For most site-building experts, the top three things a good page must have is - in no particular order - content, content, and content. If you're making a Redwall kitchen site, I would not suggest having just one recipe, and candied chestnuts at that. Shove your reference site full of facts and information until you can barely organize it anymore, put as many activities into your club until you can't manage all the member input. Of course, quantity is not everything. If you plan on having three activities, don't make them a word scramble, an Outcast of Redwall quiz, and a poetry contest. A good tip for making activities is to make them as least reliant on words as possible. If all people wanted to do were to write missions or character descriptions, they'd be publishing their second novel by now. Give the member the least amount of work to do as you can: instead of making them send you an e-mail for whatever they did each time, give them a form to fill out instead. In a club, it is the members who give most of the content, so you may as well make it easier for the content to flow in.
This is probably what will make or break your site. In the case of a reference site of sorts, the only thing that'll keep readers coming back for more is simply loads of useful information. When it comes to a club, however, the lasting appeal is a much more complex affair. The Achilles heel of managing a club is that you really do need to manage it. This means constantly updating. Once the member roster hits 50 or so, your Inbox starts to pile up with club-related messages at an incredibly fast rate, and it's hard to keep up with refreshing the roster with new points, ranks, and members. Even worse is changing the activities, like quizzes, every month. As more and more input floods in, the update interval gets longer and longer until you decide to drop the whole thing and shut the club down. Some clubs find an efficient method of member management, however. The most used course of action is assigning active members to be second- or third- in command, depending on how many helpers there are already. Some club leaders simply assign one activity's management to one member. This system's efficiency is dependant upon the newly "privileged" members' devotion and loyalty to the leader. Another way is to make fancy shmancy computer programs do everything for you. The first, and frankly only, impressive tidbit about Mountains of the North was that when you joined or sent in several specific activities, the system automatically put the information up on the respective page. Whoever uses a program like this should remember, however, to manually do whatever is not taken care of by the program. This was Mountains of the North's downfall, and the only thing that delayed its "death" was the message board. It is a fairly universally good idea to add a chatroom or forum (or both) to a site. Having your readers argue amongst themselves definitely keeps them from arguing with you, and gives more interactivity with your site. At Terrouge, for instance, when you're done reading the articles on the fifth of the month you can rant about them on the message boards until the next issue comes out. And if the next issue hasn't come out for a while, you can rant about that too. Lasting appeal indeed. ^_~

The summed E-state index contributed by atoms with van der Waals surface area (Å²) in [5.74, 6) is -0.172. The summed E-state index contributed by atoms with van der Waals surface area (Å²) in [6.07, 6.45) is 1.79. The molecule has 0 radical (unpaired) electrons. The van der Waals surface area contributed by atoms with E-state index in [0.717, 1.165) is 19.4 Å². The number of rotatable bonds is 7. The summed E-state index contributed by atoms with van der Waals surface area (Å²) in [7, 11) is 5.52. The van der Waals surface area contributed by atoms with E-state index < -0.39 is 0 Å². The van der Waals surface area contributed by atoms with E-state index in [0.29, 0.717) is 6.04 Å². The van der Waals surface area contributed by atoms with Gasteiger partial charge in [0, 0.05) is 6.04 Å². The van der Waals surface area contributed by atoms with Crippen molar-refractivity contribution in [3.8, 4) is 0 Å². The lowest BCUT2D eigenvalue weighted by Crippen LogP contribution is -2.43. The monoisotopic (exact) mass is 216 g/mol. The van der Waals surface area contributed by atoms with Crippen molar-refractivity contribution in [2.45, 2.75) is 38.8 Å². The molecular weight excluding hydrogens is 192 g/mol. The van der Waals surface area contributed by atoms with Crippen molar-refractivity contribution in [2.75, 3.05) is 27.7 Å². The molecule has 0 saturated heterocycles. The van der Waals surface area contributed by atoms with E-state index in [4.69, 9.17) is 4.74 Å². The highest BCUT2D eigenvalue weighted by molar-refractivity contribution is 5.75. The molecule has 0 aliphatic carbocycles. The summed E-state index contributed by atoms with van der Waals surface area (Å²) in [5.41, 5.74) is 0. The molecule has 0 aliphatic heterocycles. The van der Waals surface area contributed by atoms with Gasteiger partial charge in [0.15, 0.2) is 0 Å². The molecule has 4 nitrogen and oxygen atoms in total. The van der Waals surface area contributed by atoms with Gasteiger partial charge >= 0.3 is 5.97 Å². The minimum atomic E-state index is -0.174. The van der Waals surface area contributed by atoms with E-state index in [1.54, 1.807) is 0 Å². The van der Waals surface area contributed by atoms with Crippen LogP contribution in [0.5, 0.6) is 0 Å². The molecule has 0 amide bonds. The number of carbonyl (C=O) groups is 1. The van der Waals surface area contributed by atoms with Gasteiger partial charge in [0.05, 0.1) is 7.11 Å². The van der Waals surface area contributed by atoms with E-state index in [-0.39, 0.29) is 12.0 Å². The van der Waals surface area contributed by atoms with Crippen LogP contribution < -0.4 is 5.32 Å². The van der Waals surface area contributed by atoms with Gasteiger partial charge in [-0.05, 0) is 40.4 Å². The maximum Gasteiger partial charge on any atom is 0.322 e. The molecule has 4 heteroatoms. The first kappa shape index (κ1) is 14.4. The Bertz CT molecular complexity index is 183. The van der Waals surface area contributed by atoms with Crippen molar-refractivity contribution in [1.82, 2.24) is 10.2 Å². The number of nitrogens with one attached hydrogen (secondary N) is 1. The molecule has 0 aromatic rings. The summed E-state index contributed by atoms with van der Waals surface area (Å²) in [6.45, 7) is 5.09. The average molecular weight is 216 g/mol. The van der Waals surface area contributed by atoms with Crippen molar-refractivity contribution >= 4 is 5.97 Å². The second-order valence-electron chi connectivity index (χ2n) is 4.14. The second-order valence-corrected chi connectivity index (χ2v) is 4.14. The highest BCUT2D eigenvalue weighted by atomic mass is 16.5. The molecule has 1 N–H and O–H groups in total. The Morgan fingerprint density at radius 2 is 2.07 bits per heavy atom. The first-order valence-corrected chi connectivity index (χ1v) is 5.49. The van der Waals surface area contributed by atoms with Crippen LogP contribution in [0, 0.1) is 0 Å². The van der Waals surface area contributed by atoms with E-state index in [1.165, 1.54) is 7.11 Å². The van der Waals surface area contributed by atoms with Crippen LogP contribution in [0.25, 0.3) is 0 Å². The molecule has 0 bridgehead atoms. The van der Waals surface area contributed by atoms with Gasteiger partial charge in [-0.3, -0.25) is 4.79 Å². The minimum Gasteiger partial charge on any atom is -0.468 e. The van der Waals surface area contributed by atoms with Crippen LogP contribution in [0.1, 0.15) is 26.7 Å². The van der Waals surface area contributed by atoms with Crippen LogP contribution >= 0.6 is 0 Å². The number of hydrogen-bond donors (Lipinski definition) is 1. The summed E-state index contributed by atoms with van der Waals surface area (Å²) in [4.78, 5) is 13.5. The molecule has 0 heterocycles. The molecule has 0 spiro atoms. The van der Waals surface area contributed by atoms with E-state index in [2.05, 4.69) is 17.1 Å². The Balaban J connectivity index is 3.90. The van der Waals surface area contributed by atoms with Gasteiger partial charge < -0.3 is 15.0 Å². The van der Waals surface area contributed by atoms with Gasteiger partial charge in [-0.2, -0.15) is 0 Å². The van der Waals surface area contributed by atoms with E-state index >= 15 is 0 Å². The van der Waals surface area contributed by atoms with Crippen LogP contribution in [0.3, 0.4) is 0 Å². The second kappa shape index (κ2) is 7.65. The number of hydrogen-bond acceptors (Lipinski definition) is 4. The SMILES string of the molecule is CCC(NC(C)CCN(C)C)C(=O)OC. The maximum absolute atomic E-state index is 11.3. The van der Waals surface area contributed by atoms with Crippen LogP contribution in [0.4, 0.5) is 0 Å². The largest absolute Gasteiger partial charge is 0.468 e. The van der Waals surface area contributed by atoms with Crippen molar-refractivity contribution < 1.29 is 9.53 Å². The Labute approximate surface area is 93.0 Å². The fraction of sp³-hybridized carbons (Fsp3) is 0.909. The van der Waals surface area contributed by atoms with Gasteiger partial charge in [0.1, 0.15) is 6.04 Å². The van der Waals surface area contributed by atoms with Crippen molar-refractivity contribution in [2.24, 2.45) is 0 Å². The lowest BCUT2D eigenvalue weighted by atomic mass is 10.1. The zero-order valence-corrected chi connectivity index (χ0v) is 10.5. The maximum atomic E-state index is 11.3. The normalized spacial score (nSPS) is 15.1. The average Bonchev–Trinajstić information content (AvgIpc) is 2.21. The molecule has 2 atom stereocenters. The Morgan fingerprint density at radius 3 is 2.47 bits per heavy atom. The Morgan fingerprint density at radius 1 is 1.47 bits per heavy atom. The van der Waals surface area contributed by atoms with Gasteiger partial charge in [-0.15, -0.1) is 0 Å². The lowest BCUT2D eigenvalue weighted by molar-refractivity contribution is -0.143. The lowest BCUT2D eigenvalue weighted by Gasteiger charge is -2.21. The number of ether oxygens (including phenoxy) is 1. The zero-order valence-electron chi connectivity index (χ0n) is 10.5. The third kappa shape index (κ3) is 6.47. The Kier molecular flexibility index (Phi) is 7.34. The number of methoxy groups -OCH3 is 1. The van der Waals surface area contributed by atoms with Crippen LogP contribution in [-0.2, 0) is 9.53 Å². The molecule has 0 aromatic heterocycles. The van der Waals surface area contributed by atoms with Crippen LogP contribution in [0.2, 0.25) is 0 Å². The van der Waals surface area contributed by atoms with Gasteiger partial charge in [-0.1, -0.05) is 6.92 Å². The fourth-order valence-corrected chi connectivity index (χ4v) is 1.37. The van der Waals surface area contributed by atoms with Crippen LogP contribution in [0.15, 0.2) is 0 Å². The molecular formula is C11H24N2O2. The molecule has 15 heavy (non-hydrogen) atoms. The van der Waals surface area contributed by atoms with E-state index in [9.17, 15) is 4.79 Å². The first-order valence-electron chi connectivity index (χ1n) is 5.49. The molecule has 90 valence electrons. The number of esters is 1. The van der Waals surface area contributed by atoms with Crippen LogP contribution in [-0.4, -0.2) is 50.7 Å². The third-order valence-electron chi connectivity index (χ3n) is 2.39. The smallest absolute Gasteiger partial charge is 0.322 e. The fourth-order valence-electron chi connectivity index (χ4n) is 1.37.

Think your site fulfills everything here? Send us your site address and we may review it in a future issue!